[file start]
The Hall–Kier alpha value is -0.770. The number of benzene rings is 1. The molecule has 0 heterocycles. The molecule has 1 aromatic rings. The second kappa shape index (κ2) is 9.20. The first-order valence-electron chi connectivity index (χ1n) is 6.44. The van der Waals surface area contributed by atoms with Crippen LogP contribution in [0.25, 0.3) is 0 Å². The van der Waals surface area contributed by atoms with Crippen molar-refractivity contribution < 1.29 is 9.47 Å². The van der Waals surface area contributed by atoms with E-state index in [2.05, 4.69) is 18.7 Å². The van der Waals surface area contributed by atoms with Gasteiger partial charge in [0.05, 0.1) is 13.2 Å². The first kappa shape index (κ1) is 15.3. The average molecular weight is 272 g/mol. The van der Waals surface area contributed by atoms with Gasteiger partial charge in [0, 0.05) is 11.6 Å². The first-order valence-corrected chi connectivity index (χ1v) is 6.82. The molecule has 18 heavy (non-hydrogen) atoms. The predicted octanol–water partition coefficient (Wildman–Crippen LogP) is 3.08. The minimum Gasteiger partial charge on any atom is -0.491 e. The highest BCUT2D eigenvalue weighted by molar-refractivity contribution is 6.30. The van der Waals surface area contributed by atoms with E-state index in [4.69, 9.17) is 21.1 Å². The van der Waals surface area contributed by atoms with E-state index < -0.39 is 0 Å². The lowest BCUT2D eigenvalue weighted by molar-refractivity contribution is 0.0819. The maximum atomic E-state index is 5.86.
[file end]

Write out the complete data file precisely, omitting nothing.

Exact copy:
The Hall–Kier alpha value is -0.770. The number of benzene rings is 1. The molecule has 0 heterocycles. The molecule has 1 aromatic rings. The second kappa shape index (κ2) is 9.20. The first-order valence-electron chi connectivity index (χ1n) is 6.44. The van der Waals surface area contributed by atoms with Crippen LogP contribution in [0.25, 0.3) is 0 Å². The van der Waals surface area contributed by atoms with Crippen molar-refractivity contribution < 1.29 is 9.47 Å². The van der Waals surface area contributed by atoms with E-state index in [2.05, 4.69) is 18.7 Å². The van der Waals surface area contributed by atoms with Gasteiger partial charge in [0.05, 0.1) is 13.2 Å². The first kappa shape index (κ1) is 15.3. The average molecular weight is 272 g/mol. The van der Waals surface area contributed by atoms with Gasteiger partial charge in [0, 0.05) is 11.6 Å². The first-order valence-corrected chi connectivity index (χ1v) is 6.82. The molecule has 18 heavy (non-hydrogen) atoms. The predicted octanol–water partition coefficient (Wildman–Crippen LogP) is 3.08. The minimum Gasteiger partial charge on any atom is -0.491 e. The highest BCUT2D eigenvalue weighted by molar-refractivity contribution is 6.30. The van der Waals surface area contributed by atoms with E-state index in [4.69, 9.17) is 21.1 Å². The van der Waals surface area contributed by atoms with E-state index < -0.39 is 0 Å². The lowest BCUT2D eigenvalue weighted by molar-refractivity contribution is 0.0819. The maximum atomic E-state index is 5.86.